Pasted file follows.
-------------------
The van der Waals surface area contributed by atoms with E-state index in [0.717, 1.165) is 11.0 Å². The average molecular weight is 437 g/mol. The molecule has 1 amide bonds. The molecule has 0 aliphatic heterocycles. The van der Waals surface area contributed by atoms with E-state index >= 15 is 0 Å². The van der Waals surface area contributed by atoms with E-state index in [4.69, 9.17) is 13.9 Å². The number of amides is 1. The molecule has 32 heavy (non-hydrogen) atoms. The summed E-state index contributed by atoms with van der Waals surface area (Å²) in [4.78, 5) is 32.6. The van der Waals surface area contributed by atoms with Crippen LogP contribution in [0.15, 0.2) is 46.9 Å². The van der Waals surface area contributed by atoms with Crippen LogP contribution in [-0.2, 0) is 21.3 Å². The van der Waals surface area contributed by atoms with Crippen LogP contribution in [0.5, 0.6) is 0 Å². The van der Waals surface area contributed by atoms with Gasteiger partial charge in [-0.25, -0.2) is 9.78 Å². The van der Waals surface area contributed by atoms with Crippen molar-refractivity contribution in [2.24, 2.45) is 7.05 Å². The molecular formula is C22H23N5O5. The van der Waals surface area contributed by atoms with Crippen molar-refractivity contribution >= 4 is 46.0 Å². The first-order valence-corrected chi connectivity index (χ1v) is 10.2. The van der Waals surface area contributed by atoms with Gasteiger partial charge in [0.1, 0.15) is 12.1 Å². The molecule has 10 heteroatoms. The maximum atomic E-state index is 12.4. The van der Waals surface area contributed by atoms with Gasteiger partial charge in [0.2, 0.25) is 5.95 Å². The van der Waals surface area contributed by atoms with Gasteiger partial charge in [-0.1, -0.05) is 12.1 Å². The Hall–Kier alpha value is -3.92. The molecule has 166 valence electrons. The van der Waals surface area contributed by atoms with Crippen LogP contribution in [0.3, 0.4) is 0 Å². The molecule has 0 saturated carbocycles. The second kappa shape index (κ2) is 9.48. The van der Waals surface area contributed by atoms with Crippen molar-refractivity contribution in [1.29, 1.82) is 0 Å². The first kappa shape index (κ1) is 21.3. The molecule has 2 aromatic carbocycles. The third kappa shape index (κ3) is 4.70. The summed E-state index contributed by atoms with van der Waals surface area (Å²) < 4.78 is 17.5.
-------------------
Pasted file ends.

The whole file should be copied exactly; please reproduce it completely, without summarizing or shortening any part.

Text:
The van der Waals surface area contributed by atoms with E-state index in [0.717, 1.165) is 11.0 Å². The average molecular weight is 437 g/mol. The molecule has 1 amide bonds. The molecule has 0 aliphatic heterocycles. The van der Waals surface area contributed by atoms with E-state index >= 15 is 0 Å². The van der Waals surface area contributed by atoms with E-state index in [4.69, 9.17) is 13.9 Å². The number of amides is 1. The molecule has 32 heavy (non-hydrogen) atoms. The summed E-state index contributed by atoms with van der Waals surface area (Å²) in [4.78, 5) is 32.6. The van der Waals surface area contributed by atoms with Crippen LogP contribution in [0.15, 0.2) is 46.9 Å². The van der Waals surface area contributed by atoms with Crippen LogP contribution in [-0.2, 0) is 21.3 Å². The van der Waals surface area contributed by atoms with Crippen LogP contribution in [0.5, 0.6) is 0 Å². The van der Waals surface area contributed by atoms with Gasteiger partial charge in [-0.25, -0.2) is 9.78 Å². The van der Waals surface area contributed by atoms with Crippen molar-refractivity contribution in [2.24, 2.45) is 7.05 Å². The molecular formula is C22H23N5O5. The van der Waals surface area contributed by atoms with Crippen molar-refractivity contribution >= 4 is 46.0 Å². The first-order valence-corrected chi connectivity index (χ1v) is 10.2. The van der Waals surface area contributed by atoms with Gasteiger partial charge in [0.1, 0.15) is 12.1 Å². The molecule has 10 heteroatoms. The maximum atomic E-state index is 12.4. The van der Waals surface area contributed by atoms with Gasteiger partial charge in [0.2, 0.25) is 5.95 Å². The van der Waals surface area contributed by atoms with Gasteiger partial charge in [-0.1, -0.05) is 12.1 Å². The Hall–Kier alpha value is -3.92. The molecule has 166 valence electrons. The van der Waals surface area contributed by atoms with Crippen LogP contribution in [0.3, 0.4) is 0 Å². The molecule has 0 saturated carbocycles. The second kappa shape index (κ2) is 9.48. The van der Waals surface area contributed by atoms with Crippen molar-refractivity contribution in [1.29, 1.82) is 0 Å². The first kappa shape index (κ1) is 21.3. The molecule has 2 aromatic carbocycles. The third kappa shape index (κ3) is 4.70. The summed E-state index contributed by atoms with van der Waals surface area (Å²) < 4.78 is 17.5.